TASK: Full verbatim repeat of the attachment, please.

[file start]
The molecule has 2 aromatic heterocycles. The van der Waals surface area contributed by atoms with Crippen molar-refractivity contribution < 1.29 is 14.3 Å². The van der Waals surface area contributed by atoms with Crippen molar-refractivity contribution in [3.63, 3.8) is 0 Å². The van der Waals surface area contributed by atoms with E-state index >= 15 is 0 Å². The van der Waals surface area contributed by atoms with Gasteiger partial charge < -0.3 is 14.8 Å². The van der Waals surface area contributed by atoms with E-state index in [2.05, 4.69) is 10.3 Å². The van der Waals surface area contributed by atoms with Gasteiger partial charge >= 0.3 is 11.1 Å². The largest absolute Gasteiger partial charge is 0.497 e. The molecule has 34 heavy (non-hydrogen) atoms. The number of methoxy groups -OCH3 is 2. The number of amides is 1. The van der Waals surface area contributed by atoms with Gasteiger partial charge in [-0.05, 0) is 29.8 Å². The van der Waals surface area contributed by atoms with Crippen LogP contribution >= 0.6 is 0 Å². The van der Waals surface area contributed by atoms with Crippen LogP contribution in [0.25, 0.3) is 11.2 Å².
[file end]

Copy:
The molecule has 2 aromatic heterocycles. The van der Waals surface area contributed by atoms with Crippen molar-refractivity contribution < 1.29 is 14.3 Å². The van der Waals surface area contributed by atoms with Crippen molar-refractivity contribution in [3.63, 3.8) is 0 Å². The van der Waals surface area contributed by atoms with E-state index >= 15 is 0 Å². The van der Waals surface area contributed by atoms with Gasteiger partial charge < -0.3 is 14.8 Å². The van der Waals surface area contributed by atoms with E-state index in [2.05, 4.69) is 10.3 Å². The van der Waals surface area contributed by atoms with Gasteiger partial charge >= 0.3 is 11.1 Å². The largest absolute Gasteiger partial charge is 0.497 e. The molecule has 34 heavy (non-hydrogen) atoms. The number of methoxy groups -OCH3 is 2. The number of amides is 1. The van der Waals surface area contributed by atoms with Gasteiger partial charge in [-0.05, 0) is 29.8 Å². The van der Waals surface area contributed by atoms with Crippen LogP contribution >= 0.6 is 0 Å². The van der Waals surface area contributed by atoms with Crippen LogP contribution in [0.25, 0.3) is 11.2 Å².